Good morning on a pandemic Hump Day: Wednesday, July 15, 2020: National Tapioca Pudding Day. It’s also Orange Chicken Day (cultural appropriation), I Love Horses Day, and National Respect Canada Day (Canada don’t get no respect, sheesh!) It’s also Saint Swithun’s Day, and, as the legend goes, “According to tradition, if it rains on Saint Swithun’s bridge (Winchester) on his feast day (15 July) it will continue for forty days.”
And, if you’re an American, your income taxes are due today, thanks to the three-month pandemic extension.
News of the Day: Liberal Supreme Court justice Ruth Bader Ginsburg has been hospitalized—again—this time for an infection. If you’re like me, you’re feeling like a bad person for hoping that she hangs on until at least November (assuming that the lame-duck Senate won’t confirm a Trump appointee), because although you don’t want her to die, you especially don’t want her to die in the next six months.
With Trump against him, Jeff Sessions was soundly defeated in the Republican primary race for the Senate seat from Alabama.
As the Washington Redskins football team gets a new name, and rightly so, the offended aren’t appeased. Now the “Texas Rangers” name has to go too, because they are claimed to have oppressed minorities in the past. See the op-ed at the increasingly unreadable Washington Post.
The Trump administration has ditched its plans to force foreign college students to go home if their universities (like Harvard) plan only online classes this fall.
With 132 deaths yesterday, Florida broke its record for the most deaths in a single day. The state will likely close down again. And so should Disney World.
In an op-ed in today’s NYT, a professor of public health at Tulane calls for a comprehensive (re)shutdown of America lest we face a very deadly resurgence of the virus this fall and winter.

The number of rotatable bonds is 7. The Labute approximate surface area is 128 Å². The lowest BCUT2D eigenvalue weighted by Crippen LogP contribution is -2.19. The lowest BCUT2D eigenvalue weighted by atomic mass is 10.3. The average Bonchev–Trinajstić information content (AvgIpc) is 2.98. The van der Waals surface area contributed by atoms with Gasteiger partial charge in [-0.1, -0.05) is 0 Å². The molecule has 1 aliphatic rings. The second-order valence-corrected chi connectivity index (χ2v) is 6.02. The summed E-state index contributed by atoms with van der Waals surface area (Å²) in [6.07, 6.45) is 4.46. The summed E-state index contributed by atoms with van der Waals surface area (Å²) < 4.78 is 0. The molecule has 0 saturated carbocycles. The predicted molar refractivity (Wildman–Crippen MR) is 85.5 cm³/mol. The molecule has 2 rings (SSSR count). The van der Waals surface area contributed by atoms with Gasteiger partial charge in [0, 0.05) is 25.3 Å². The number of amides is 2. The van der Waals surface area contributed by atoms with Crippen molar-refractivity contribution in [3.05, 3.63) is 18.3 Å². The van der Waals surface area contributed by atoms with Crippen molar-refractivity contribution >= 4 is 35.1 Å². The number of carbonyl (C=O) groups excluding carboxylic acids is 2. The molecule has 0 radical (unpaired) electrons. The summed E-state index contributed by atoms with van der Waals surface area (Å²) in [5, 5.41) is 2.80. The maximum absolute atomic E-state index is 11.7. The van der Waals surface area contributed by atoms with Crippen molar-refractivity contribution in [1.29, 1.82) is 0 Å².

Finally, today’s reported Covid-19 death toll in the U.S. is 136,356, an increase of about 1000 deaths over yesterday’s report (thanks, Florida!). The world death toll now stands at 578,912, an increase of about 6,200 from yesterday.
Stuff that happened on July 15 include:
- 1799 – The Rosetta Stone is found in the Egyptian village of Rosetta by French Captain Pierre-François Bouchard during Napoleon‘s Egyptian Campaign.
With the same inscription in ancient Greek, hieroglyphics, and Demotic script, the stone was essential in helping decipher hieroglyphics (photo below; it resides in the British Museum):
No, it’s still here as this Monty Python skit shows (part 2 is here):
- 1838 – Ralph Waldo Emerson delivers the Divinity School Address at Harvard Divinity School, discounting Biblical miracles and declaring Jesus a great man, but not God. The Protestant community reacts with outrage.
- 1910 – In his book Clinical Psychiatry, Emil Kraepelin gives a name to Alzheimer’s disease, naming it after his colleague Alois Alzheimer.
- 1975 – Space Race: Apollo–Soyuz Test Project features the dual launch of an Apollo spacecraft and a Soyuz spacecraft on the first joint Soviet-United States human-crewed flight. It was both the last launch of an Apollo spacecraft, and the Saturn family of rockets.
- 2002 – “American Taliban” John Walker Lindh pleads guilty to supplying aid to the enemy and to possession of explosives during the commission of a felony.
Here’s Lindh, with the Wikipedia caption: “Lindh photographed after being transported to Camp Rhino.” After a bit more than 16 years in prison, he was released in May, 2019: